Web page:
I created these images, part of a larger series, to highlight the overwhelming quantities of discarded plastics that are polluting and choking our oceans. I hope exposure surrounding the AOP awards will help highlight the issue, and I am pleased to see there is already coverage on the BBC website and in today’s Guardian.
Meanwhile my thanks to Art Buyer & Creative Producer Kathy Howes who judged the Still Life & Object category and chose my series, and Creative Director Geoff Waring for encouraging me to explore my ideas in still life. As photographers we generally and naturally fall into shooting a particular genre. I am known for photographing people and therefore feel a greater achievement to have my work appreciated across genres.
On a final note, apparently I am the first woman to be a two times recipient of an AOP gold, which makes me extra proud.
NEWS FEATURE FROM THE ASSOCIATION OF PHOTOGRAPHERSWe talk to Wendy Carrig who won a Gold in the 2019 Awards. Wendy, a
long term member, has been instrumental in reinstating the f22 group -
Women Photographers at the AOP. Read more to find out about her winning
image and the overall impact her continued involvement with the Awards
has had on her career.
Tell us more about your Selected image and the story behind it?This image forms part of a series of fashion portraits of photographer,dog hotelier and ex-model Liddie Holt, taken at her home in Somerset.This was a personal collaborative project that was later accepted forpublication.Can you tell us something surprising about the image?There were a number of dogs on set that day including dachshunds Ernieand Vincent; and a gentlemen of a Giant Irish Wolfhound called big Ron.It was also my assistant’s birthday, but she didn’t tell us! So a bigshout out to superwoman Julie Stewart!What impact has being a gold winner in last year’s awards had on your career? Winning GOLD was euphoric and surreal, and I even received two new workcommissions the day after the Awards ceremony. I’ve since been invitedto speak at a number of photography colleges; and I am currently enjoyingjudging SUN#31 the Shot Up North Photography Awards. Winning increasesprofile and confidence, and gives conformation that the work we createis enjoyed and appreciated. It has spurred me on to explore differentareas of photography and always challenge the perceived limits of myown creativity.What does the AOP do for you? The first year I set up on my own as a photographer I joined AFAEP andwas very pleased to have an image accepted into the Awards. That yearthe Awards ceremony was held at London’s Cafe Royal and my work andname was put in front of an amazing audience of high profile clientsand art directors. This type of exposure was a massive springboard intothe industry for me (possibly even more so in the days before socialmedia) and helped to immediately establish my career.This year Iwas pleased to be involved in the relaunch of f22, the AOP women’sphotography group. We aim to support AOP women photographers at allstages of their career and challenge the continuing gender inequalitywithin our industry.Have you got any advice for photographers considering entering the next awards? Be original. Be brave. If you are not sure whether to enter your workshow it to your colleagues or share it on social media to help gaugeresponse, but make your own decisions. Take responsibility for and beproud of the work you have created.And women photographers, if we all enter at least one more image thanwe did last year we could help make a difference to the gender imbalanceat the Awards, the AOP and the wider photographic industry.Good luck to all!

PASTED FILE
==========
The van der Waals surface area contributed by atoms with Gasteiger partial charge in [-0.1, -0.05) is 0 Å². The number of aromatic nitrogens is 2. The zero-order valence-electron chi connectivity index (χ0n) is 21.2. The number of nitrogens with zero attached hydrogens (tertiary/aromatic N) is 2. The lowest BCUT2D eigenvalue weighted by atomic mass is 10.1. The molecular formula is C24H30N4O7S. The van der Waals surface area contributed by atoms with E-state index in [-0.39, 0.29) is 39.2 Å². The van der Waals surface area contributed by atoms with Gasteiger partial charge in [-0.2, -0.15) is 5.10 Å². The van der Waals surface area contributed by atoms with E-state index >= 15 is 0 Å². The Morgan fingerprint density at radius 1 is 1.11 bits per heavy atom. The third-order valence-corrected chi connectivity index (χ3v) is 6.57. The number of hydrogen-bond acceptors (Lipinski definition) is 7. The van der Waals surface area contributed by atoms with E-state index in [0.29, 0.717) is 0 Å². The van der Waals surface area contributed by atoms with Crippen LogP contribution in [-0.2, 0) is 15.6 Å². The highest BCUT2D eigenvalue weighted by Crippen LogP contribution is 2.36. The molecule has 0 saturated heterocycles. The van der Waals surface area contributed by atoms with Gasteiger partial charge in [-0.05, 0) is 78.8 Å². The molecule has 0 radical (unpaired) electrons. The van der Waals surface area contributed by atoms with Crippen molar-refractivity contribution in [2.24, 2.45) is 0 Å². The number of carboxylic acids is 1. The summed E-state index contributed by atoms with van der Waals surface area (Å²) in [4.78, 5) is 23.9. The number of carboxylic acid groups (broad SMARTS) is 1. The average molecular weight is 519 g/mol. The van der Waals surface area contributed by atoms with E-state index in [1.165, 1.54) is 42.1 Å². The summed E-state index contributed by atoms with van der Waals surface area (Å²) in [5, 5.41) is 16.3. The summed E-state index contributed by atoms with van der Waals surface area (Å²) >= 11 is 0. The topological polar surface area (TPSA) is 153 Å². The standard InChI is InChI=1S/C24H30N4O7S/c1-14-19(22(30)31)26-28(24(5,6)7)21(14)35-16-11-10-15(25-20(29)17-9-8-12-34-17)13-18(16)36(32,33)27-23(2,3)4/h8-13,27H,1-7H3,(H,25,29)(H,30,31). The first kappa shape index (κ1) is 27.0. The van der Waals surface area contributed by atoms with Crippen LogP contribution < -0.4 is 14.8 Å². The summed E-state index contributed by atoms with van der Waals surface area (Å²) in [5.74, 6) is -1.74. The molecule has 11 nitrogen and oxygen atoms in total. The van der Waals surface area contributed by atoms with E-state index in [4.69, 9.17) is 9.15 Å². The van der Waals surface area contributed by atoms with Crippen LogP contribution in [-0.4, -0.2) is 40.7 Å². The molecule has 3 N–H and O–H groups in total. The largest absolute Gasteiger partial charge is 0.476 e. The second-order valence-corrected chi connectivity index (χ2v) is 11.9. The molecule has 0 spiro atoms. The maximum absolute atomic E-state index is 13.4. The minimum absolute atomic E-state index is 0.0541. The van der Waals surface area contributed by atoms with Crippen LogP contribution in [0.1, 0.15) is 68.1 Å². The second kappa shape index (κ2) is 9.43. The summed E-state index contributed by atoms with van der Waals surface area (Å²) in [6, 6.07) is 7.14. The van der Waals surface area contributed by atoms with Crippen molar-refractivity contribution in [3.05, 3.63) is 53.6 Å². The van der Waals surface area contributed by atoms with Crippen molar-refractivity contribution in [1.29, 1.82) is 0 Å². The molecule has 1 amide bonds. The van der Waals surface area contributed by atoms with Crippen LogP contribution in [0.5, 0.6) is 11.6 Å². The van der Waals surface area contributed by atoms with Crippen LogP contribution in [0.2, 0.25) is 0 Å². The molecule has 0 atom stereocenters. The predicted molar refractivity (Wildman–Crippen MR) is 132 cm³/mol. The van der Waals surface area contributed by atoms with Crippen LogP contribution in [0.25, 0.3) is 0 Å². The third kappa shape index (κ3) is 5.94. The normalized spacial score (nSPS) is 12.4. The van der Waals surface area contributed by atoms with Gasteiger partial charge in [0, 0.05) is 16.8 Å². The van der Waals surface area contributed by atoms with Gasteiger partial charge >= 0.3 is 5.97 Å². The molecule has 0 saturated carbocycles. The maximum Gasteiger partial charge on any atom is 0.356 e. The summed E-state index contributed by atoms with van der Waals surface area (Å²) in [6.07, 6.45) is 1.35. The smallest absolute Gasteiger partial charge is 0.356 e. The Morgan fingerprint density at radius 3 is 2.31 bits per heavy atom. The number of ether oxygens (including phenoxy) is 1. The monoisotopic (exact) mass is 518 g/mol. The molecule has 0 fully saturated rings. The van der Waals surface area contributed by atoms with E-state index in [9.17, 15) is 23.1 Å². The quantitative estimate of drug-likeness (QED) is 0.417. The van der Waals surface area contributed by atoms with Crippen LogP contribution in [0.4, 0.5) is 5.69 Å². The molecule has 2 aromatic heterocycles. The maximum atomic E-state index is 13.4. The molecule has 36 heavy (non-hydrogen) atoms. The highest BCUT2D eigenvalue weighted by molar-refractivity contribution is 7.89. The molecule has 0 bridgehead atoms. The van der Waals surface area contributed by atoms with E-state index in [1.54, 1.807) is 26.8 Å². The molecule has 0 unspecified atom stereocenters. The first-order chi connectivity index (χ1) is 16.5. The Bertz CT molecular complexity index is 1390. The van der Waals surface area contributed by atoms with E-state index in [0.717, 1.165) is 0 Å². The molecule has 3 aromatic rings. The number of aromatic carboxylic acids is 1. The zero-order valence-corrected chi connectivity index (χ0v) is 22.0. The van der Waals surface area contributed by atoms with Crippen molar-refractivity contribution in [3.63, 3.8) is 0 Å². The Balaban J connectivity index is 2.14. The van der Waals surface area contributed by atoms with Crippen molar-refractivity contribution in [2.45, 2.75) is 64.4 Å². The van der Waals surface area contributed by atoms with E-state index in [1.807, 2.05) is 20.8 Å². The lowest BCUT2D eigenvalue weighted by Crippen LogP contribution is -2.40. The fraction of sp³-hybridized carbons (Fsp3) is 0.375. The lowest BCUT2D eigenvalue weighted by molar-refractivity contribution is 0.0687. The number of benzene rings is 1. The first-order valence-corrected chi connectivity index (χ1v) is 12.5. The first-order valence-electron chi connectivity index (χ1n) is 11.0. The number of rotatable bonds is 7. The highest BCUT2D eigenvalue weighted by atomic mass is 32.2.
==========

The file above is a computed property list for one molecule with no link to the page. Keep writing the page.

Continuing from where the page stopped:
Portrait of model Liddie Holt with her friend Vincent the Daschund
I am truly delighted to receive a prestigious Association of Photographers'
The AOP Awards are generally acknowledged as the photography BAFTAs and
gold is their highest accolade. There is no given with a gold; some years
there are none awarded, it is simply at the discretion of the judges.
This year there were eight golds and two of them went to women photographers,
this ratio reflecting the current statistics of women photographers working
within our industry.
I received my award in the Fashion & Beauty category, and my fellow female
awardee is the talented Tina Hillier for her Documentary series.
Click to see all of this year's finalists.
My thanks to all of the team who worked on this story with me: Art Director
Jo Bell, Stylist Maria Francolini, Hair & makeup Lizzie Court, Photo Assistant
Julie Stewart and of course Liddie Holt & Vincent(pictured) and Forever
Young magazine for publishing.
Although the nature of our industry has changed in recent years as traditional
magazines disappear from the newsstands, it is our love of photography
that continues to fire our passion to create what we always hope will
be beautiful, memorable imagery.
Pictured with me above are my friend and talented art director Jo Bell, and
also my wonderful and supportive agents Anita Grossman & Rosie Harrison
of A&R CREATIVE who have been representing me a record-breaking twenty five years!
Massive thanks to Clara Mercer from the British Fashion Council who judged
my category and chose my winning picture! And to Seamus, Rachel, Nick and all
team AOP for putting on a cracking show at the East Wintergarden, Canary Wharf.
See you all next year!
p.s. The exhibition showing all 200+ Awards finalists is still on show
at One Canada Square until the end of May and, as overheard at the Awards
party, "I've just seen the exhibition and was surprised at how much better
the pictures looked in print than on my screen." Now there's an idea...
For more photography by Wendy Carrig please visit her website